Jillian Kelly or Will Staats, (603) 788-3164
Jane Vachon, (603) 271-3211
April 14, 2006
|NEW! Connecticut Lakes Natural Area Stewardship Plan: Click here for Plan downloads|
Public Input Sought on Draft Connecticut Lakes Natural Area Stewardship Plan
LANCASTER, N.H. -- The New Hampshire Fish and Game Department will present a draft of the Connecticut Lakes Natural Area Stewardship Plan to the public at an open house on April 28, 2006, from 2:30 to 4:30 p.m. and again from 6 to 8 p.m. at the Pittsburg Fire Station on Route 3 in Pittsburg, N.H. The open house is not a traditional public meeting, but an informal opportunity for Fish and Game staff to share information with the public, and for people to provide feedback.
The Department will also make a formal presentation of the draft document to the Connecticut Lakes Headwaters Citizen Advisory Committee at its meeting on April 29, 2006, at 10 a.m. at the Pittsburg Fire Station.
The Connecticut Lakes Natural Area (CLNA) Stewardship Plan is a requirement of the Conservation Easement held by The Nature Conservancy, which deeded the property to Fish and Game in December of 2002. Once it is approved, the Stewardship Plan will serve as the guiding document for the management of the 25,000-acre natural area in Pittsburg and Clarksville, N.H.
N.H. Fish and Game welcomes input on the draft at both the open house and the Citizens Advisory Committee meeting. Copies of the draft Stewardship Plan will be available for public review at the Pittsburg and Clarksville libraries and on the Fish and Game website on or before April 24, 2006.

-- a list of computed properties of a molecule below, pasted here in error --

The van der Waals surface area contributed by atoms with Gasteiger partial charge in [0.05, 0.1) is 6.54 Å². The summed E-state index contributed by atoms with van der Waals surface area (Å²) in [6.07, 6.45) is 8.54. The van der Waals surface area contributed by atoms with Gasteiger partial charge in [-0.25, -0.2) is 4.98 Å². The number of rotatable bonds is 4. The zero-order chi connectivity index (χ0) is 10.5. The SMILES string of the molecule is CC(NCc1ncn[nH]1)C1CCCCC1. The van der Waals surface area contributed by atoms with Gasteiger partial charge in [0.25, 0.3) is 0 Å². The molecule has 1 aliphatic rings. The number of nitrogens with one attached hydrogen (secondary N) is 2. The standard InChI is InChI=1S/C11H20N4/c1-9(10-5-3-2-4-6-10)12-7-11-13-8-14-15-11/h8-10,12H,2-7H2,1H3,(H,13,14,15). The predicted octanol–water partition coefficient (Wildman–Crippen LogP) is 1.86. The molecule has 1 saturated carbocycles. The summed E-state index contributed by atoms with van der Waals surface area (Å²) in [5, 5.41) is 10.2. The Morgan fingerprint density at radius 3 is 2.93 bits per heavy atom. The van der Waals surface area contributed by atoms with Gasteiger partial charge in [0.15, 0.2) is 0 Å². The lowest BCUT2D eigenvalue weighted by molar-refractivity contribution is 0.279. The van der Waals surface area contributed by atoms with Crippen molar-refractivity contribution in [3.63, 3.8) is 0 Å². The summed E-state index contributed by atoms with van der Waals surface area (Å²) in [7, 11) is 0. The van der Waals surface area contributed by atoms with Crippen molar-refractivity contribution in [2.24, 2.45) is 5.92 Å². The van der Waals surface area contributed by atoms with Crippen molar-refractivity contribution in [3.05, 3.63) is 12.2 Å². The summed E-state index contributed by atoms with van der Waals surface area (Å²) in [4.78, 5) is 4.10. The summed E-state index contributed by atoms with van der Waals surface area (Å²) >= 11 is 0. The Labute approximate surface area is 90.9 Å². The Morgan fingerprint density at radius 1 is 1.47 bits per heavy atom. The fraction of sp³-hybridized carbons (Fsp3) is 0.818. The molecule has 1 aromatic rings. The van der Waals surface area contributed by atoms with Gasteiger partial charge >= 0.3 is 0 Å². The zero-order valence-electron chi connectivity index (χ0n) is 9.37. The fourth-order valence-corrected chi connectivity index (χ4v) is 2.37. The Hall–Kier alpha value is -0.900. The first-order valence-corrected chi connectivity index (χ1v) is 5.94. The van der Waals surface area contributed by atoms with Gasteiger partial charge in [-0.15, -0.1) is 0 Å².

For more information contact:
Jillian Kelly (email@example.com) or Will Staats (firstname.lastname@example.org)
N.H. Fish and Game Region 1
The Connecticut Lakes Natural Area, based on stipulations in the Conservation Easement, has been divided into two areas. The first is the 14,995-acre Nature Preserve that is located entirely east of Route 3 in the vicinity of East Inlet and Scott Bog. Unlike any other New Hampshire Fish and Game ownership, this portion of the property is dedicated to undergo natural vegetation succession without human intervention. Natural resource managers, scientists, and the public have recognized that there is value in retaining large-scale ecosystems unmanipulated by humans.
The primary purposes of the Nature Preserve include:
- monitoring landscape changes that occur naturally
- having a "control" or reference to evaluate
and improve our understanding of the impacts of human land uses on natural
- establishing reserves capable of supporting the full array of local and regional biodiversity that are large enough to withstand natural and anthropogenic disturbances over time.
The second area is the 10,005-acre Wildlife Management Area (WMA). This area will be actively managed for the variety of wildlife species and habitats native to the Connecticut Lakes region (especially those identified by state or federal agencies as species of conservation concern or regional significance). Active forest management, both commercial and non-commercial, will be used to manipulate the vegetation to achieve goals intended to enhance native wildlife populations and habitat while protecting and complementing the purposes of the Nature Preserve. To achieve management goals and objectives, the WMA has been broken into smaller Operating Units, which are discussed at length in the plan.
Traditional uses including hunting, fishing, trapping, and snowmobiling (within designated areas) are still an integral part of the Nature Preserve and the WMA. New Hampshire Fish and Game works to ensure that the public will continue to enjoy a quality outdoor experience that this remarkable land base provides.
"It has been through the foresight of The Nature Conservancy and the hard work of the public and private partners, that the CLNA will continue to provide a scenic and enjoyable place for all to enjoy," said Jillian Kelly, a Fish and Game wildlife biologist who serves as the land steward for the Connecticut Lakes Natural Area.
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